Protect against the latest ransomware attack via Excel


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Here’s how to block .IQY web queries in Excel that are being used to infect machines with Buran ransomware. Yet again, a mostly forgotten part of Office is being used by hackers to get inside computers and networks.

Suspicious Link (great name) found this nasty in an email. It pretends to be a forwarded message with a tiny attachment to print.

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Source: Suspicious Link

The attachment is an .IQY file which is opened by Excel.  There should be an automatic warning for any .iqy file.

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But instead of running a web query to add data to a worksheet, the IQY file runs a PowerShell command to download and run a program on your computer.

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Source: Suspicious Link

The download is the Buran ransomware which will encrypt Windows desktop and server computers unless a ransom is paid.  More on Buran ransomware below.

Protect yourself against .IQY files in Excel

By default, Excel will open .iqy files after the warning above.

.IQY and similar files can be totally blocked from File | Options | Trust Center | Trust Center Settings | External Content.

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Check the box ‘Always block the connection of untrusted Microsoft Query files (.iqy .oqy .dqy and .rqy)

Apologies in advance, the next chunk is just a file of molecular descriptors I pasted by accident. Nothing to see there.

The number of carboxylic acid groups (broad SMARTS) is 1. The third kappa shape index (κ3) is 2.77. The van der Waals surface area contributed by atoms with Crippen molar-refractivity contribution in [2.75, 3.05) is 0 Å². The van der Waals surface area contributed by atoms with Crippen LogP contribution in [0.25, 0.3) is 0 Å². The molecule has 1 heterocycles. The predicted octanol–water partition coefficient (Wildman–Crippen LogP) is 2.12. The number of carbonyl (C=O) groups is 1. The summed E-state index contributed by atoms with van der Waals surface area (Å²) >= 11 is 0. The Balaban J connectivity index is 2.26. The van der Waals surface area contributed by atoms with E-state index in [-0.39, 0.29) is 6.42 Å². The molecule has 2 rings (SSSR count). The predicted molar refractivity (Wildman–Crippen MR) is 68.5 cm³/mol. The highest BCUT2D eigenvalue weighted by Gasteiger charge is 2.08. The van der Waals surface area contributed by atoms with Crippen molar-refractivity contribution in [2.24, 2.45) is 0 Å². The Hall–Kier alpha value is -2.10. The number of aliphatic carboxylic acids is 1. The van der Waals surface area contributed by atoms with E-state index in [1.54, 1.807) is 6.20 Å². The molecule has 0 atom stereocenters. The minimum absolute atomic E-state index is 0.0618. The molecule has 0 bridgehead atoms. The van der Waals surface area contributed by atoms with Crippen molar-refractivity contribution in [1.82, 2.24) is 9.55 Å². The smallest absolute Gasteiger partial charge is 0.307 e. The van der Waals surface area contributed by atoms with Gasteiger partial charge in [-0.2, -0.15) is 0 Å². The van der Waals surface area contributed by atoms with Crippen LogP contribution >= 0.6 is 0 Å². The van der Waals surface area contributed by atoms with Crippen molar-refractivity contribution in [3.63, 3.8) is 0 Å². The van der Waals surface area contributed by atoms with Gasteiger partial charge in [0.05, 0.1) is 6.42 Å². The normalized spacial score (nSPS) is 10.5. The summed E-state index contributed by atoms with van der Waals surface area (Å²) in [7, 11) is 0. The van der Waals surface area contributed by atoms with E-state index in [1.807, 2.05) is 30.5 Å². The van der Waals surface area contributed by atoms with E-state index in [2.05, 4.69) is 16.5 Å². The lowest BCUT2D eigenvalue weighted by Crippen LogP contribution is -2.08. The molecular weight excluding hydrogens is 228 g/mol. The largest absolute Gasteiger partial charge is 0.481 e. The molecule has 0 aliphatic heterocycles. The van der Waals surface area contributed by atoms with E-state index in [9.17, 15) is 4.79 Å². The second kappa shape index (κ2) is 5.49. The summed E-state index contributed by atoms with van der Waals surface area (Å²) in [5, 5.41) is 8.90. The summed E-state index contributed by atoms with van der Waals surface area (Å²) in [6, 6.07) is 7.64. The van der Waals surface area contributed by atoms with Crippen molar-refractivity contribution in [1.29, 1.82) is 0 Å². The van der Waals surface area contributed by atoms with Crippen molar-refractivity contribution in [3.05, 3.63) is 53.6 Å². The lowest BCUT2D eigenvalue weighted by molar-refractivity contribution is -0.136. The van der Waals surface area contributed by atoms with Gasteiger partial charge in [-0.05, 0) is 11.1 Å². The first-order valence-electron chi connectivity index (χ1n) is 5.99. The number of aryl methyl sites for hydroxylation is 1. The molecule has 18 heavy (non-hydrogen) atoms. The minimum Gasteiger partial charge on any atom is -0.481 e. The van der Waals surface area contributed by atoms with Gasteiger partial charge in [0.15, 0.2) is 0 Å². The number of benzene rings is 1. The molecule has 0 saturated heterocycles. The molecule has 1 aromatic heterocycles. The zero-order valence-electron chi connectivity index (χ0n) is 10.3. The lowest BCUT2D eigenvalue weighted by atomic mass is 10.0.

Really, that option should now be ON by default at installation.  MS Query files aren’t that commonly used and the risk is too high.

Group Policy block

Administrators can apply the same Excel block via Group Policies. Microsoft very quietly released new GP templates here. There’s nothing on the download page to explain what the new templates will do for Office 365, 2019 or 2016 admins.

Email blocking

Microsoft is now blocking emails with .iqy attachments for Outlook.com and Office 365 hosting.

Guess where Buran ransomware came from?

There are two peculiarities about Buran ransomware.

It’s sold as a online service. The makers offer the software to hackers who distribute the ransomware anyway they can (like the .IQY email above).  The Buran makers and the hackers share the ransoms with Buran taking a 25% cut.

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The notice that appears after a Buran attack. They even have the gall to warn people affected might ‘become victim of a scam’, very cheeky.

“Installed protection against launch in the CIS segment”

The other interesting thing is who is NOT affected by Buran ransomware.  Systems in Russia, Armenia, Belarus, Kazakhstan, Kyrgyzstan, Moldova, Tajikistan, Turkmenistan, Ukraine, and Uzbekistan will not run Buran. In other words, the post-Soviet CIS countries.

Knowing that, it’s little surprise that Buran is promoted on Russian underground sites with ‘ads’ like this.

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Tips of the virtual hat to Suspicious Link and GBHackers.

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